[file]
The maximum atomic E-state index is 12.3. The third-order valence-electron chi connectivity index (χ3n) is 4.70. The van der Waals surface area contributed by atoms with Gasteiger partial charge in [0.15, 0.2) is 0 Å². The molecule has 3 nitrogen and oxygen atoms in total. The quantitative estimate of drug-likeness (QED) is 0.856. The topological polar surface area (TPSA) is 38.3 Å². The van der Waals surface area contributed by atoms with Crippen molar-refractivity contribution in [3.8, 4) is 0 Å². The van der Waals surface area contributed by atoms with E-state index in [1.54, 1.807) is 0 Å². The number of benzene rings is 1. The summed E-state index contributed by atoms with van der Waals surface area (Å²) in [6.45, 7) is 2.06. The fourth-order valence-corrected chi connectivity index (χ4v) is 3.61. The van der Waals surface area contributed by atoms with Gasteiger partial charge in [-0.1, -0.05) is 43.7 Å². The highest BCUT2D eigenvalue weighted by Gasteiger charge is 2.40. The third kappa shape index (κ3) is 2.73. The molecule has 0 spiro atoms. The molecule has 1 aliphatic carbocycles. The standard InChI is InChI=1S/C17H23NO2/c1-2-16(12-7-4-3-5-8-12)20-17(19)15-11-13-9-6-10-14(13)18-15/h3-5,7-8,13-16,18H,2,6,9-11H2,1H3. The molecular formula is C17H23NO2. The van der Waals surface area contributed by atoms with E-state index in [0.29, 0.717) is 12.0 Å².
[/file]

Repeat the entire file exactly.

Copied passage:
The maximum atomic E-state index is 12.3. The third-order valence-electron chi connectivity index (χ3n) is 4.70. The van der Waals surface area contributed by atoms with Gasteiger partial charge in [0.15, 0.2) is 0 Å². The molecule has 3 nitrogen and oxygen atoms in total. The quantitative estimate of drug-likeness (QED) is 0.856. The topological polar surface area (TPSA) is 38.3 Å². The van der Waals surface area contributed by atoms with Crippen molar-refractivity contribution in [3.8, 4) is 0 Å². The van der Waals surface area contributed by atoms with E-state index in [1.54, 1.807) is 0 Å². The number of benzene rings is 1. The summed E-state index contributed by atoms with van der Waals surface area (Å²) in [6.45, 7) is 2.06. The fourth-order valence-corrected chi connectivity index (χ4v) is 3.61. The van der Waals surface area contributed by atoms with Gasteiger partial charge in [-0.1, -0.05) is 43.7 Å². The highest BCUT2D eigenvalue weighted by Gasteiger charge is 2.40. The third kappa shape index (κ3) is 2.73. The molecule has 0 spiro atoms. The molecule has 1 aliphatic carbocycles. The standard InChI is InChI=1S/C17H23NO2/c1-2-16(12-7-4-3-5-8-12)20-17(19)15-11-13-9-6-10-14(13)18-15/h3-5,7-8,13-16,18H,2,6,9-11H2,1H3. The molecular formula is C17H23NO2. The van der Waals surface area contributed by atoms with E-state index in [0.29, 0.717) is 12.0 Å².